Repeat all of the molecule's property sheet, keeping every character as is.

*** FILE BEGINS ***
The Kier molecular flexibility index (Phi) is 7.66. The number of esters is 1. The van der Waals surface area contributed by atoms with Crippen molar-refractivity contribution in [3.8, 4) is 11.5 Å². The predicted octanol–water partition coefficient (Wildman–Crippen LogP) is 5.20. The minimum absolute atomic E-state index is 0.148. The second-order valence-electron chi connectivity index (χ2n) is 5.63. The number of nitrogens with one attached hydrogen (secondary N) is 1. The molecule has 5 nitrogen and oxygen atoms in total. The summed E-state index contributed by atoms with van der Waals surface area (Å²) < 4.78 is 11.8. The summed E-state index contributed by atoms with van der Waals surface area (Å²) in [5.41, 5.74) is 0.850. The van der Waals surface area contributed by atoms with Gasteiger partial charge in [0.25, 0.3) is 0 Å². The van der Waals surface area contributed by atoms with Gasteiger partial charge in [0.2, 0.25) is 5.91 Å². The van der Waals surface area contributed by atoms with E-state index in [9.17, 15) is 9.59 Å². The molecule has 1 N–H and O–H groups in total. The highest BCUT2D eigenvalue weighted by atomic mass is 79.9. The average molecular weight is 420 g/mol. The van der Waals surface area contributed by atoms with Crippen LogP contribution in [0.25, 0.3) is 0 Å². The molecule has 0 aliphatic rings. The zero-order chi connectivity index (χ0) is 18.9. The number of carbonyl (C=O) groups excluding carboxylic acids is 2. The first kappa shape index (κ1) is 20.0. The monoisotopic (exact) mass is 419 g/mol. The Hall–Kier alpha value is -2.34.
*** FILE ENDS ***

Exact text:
The Kier molecular flexibility index (Phi) is 7.66. The number of esters is 1. The van der Waals surface area contributed by atoms with Crippen molar-refractivity contribution in [3.8, 4) is 11.5 Å². The predicted octanol–water partition coefficient (Wildman–Crippen LogP) is 5.20. The minimum absolute atomic E-state index is 0.148. The second-order valence-electron chi connectivity index (χ2n) is 5.63. The number of nitrogens with one attached hydrogen (secondary N) is 1. The molecule has 5 nitrogen and oxygen atoms in total. The summed E-state index contributed by atoms with van der Waals surface area (Å²) < 4.78 is 11.8. The summed E-state index contributed by atoms with van der Waals surface area (Å²) in [5.41, 5.74) is 0.850. The van der Waals surface area contributed by atoms with Gasteiger partial charge in [0.25, 0.3) is 0 Å². The van der Waals surface area contributed by atoms with Gasteiger partial charge in [0.2, 0.25) is 5.91 Å². The van der Waals surface area contributed by atoms with E-state index in [9.17, 15) is 9.59 Å². The molecule has 1 N–H and O–H groups in total. The highest BCUT2D eigenvalue weighted by atomic mass is 79.9. The average molecular weight is 420 g/mol. The van der Waals surface area contributed by atoms with Crippen LogP contribution in [0.25, 0.3) is 0 Å². The molecule has 0 aliphatic rings. The zero-order chi connectivity index (χ0) is 18.9. The number of carbonyl (C=O) groups excluding carboxylic acids is 2. The first kappa shape index (κ1) is 20.0. The monoisotopic (exact) mass is 419 g/mol. The Hall–Kier alpha value is -2.34.